Tim Keller on Fear and Anxiety

October 11, 2012

What is the difference between “fear” and “anxiety”?

Tim Keller talks about both kinds of fear – fear of an immediate threat, and persistent anxiety – in his talk Praying our Fears on Psalm 3. Here’s what he taught about fear.

There are 2 steps into fear.

1. Fear: a healthy response to danger, which drives us to fight or flight, and then is gone.

2. Anxiety: a lingering, generalised, undefined sense of fear which paralyses us.

If fear is a thunderstorm, anxiety is a constant, cold drizzle: the first produces green growth, the second mildew. Fear can be good for us – it gets us out of danger! – but anxiety makes us agitated, nervous and upset. Constant anxiety can permanently turn on our autonomic nervous system, which is only meant to respond to crises, and so lead to all kinds of health issues.

What causes this second, debilitating kind of fear is not a threat to life or safety, but a threat to our identity: when something that makes us feel in control is threatened or taken away. In Psalm 3 David faces both kinds of fear: the physical threat from Absalom’s armies, and the threat to his identity as the beloved, honoured, upright king of his people.

But how do we escape from this second, debilitating kind of fear?

There are 4 steps out of fear.

1. Follow God into Danger

David describes God as a “shield around me” (Ps 3:1): a full-body shield which curves around the body, meant not for hand-to-hand combat but for following your commander into situations of extreme danger. If you turn and run, the shield won’t protect you. It’s only useful when you’re heading into danger. Obedience takes us not away from fear, but through and beyond our fear.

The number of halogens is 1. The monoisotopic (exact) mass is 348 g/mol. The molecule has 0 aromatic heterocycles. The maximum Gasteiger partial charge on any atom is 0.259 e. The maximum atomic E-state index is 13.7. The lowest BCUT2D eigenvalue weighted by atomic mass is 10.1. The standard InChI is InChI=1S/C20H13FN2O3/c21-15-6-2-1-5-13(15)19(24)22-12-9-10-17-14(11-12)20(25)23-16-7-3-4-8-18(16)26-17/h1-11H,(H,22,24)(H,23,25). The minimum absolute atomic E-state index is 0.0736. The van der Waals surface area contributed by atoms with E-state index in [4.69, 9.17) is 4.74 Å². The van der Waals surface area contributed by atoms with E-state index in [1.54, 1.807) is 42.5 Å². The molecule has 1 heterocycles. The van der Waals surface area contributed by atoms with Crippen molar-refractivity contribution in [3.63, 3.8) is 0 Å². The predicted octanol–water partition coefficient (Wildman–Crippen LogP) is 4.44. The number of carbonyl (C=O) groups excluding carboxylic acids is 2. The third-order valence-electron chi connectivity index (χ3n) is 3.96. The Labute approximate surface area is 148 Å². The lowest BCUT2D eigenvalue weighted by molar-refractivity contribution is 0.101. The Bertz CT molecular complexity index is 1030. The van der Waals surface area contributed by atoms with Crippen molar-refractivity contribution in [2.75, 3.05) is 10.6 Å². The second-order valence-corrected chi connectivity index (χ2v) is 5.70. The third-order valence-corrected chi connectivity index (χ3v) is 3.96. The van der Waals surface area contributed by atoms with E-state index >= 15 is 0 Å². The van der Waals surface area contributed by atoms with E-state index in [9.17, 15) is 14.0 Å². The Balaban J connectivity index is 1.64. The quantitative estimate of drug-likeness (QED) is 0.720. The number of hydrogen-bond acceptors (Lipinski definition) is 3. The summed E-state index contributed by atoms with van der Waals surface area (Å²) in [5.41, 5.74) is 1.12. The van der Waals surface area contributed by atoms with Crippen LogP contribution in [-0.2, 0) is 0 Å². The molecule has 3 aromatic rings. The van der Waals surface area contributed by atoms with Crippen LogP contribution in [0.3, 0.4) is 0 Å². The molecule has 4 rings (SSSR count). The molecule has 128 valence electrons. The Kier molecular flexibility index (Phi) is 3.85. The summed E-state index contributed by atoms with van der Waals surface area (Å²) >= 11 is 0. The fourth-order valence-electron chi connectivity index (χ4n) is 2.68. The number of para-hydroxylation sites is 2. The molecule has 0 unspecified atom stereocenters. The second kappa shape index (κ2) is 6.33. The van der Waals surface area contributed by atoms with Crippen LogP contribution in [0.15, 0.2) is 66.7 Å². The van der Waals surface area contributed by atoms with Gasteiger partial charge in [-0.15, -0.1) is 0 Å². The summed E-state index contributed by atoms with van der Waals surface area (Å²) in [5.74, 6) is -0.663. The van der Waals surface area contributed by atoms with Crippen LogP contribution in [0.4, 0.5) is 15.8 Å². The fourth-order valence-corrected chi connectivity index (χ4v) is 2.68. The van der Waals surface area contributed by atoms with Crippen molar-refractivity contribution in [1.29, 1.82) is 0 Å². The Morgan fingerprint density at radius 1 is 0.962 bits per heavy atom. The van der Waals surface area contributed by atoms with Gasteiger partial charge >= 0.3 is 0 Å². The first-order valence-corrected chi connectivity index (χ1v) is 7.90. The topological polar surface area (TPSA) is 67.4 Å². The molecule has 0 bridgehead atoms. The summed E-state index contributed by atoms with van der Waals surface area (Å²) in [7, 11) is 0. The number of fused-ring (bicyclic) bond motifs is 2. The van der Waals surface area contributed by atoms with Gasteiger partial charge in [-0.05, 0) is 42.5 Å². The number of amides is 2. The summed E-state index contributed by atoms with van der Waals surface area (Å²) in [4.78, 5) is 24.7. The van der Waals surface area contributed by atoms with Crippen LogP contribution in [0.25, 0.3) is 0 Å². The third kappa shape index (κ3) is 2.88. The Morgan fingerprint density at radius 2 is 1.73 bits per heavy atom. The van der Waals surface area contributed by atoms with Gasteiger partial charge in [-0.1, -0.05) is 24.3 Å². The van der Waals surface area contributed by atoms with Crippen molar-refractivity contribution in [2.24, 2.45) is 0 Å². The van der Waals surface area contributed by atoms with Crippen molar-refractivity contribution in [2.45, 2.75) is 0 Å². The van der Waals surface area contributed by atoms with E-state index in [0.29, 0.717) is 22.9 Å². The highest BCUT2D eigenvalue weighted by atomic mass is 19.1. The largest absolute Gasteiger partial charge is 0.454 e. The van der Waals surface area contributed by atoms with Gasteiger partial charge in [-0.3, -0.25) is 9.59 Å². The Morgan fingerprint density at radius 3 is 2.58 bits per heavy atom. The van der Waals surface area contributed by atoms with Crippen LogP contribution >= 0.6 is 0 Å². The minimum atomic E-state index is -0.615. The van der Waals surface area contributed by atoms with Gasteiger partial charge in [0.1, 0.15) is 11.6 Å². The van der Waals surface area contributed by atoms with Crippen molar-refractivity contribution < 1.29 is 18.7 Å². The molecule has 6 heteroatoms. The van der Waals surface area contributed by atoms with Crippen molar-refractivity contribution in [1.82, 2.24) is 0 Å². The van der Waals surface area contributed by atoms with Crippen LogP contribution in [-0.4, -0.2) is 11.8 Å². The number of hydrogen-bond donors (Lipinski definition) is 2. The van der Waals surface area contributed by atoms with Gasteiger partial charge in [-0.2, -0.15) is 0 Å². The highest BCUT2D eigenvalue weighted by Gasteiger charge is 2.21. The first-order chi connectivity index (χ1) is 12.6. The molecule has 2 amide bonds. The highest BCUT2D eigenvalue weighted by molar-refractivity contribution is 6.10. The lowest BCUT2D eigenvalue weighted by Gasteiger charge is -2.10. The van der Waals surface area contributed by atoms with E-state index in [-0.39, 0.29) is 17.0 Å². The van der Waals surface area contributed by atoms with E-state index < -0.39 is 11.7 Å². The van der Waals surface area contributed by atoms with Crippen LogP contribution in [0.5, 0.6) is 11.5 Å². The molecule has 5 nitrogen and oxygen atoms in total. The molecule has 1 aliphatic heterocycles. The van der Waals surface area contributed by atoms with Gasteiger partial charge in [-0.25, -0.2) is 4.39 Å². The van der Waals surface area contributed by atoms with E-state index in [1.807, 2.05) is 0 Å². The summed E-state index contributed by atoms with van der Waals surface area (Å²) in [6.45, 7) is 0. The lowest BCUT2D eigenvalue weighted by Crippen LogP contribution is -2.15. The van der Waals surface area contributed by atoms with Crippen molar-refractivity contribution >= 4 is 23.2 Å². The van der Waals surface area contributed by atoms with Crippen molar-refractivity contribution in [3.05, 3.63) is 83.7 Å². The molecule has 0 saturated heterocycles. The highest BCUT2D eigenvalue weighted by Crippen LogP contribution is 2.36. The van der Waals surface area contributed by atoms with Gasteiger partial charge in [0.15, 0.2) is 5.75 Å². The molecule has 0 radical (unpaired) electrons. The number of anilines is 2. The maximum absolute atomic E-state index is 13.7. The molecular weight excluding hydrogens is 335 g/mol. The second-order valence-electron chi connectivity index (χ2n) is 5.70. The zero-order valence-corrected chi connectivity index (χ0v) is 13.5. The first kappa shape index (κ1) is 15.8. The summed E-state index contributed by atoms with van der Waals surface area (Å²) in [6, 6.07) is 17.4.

2. Relocate your glory.

David says, literally, “but you are my glory” (Ps 3:3). He says “but…” because something else has become his glory: he has built his emotional and psychological identity on something other than God. When we put our worth and security in something finite, out there in time and space, we are always vulnerable. So we need to relocate our glory: not in our talents or our role, or others’ opinion of us, but in God’s approval.

3. See the substitute.

But how do we know we have God’s approval? David says that God hears him because of his “holy hill”, the temple (Ps 3:4), the symbol of our Saviour Jesus. Our significance doesn’t come from what we have achieved or what we have, but from Jesus, the one who was cut off from God so we don’t have to be.

4. Remember the people.

The opposite of fear is not an absence of fear, but love (1 Jn 4:18 cf Ps 3:8). Fear is self-centred, love is other-centred. You can’t deal with fear by yourself: you have to get your mind off yourself by serving others in love.

So here’s the solution to fear:

• go forward in obedience, whatever the cost

• seek my identity in God, instead of the thing I’m scared to lose

• look to the cross, where my significance comes from

• forget myself in love for others.

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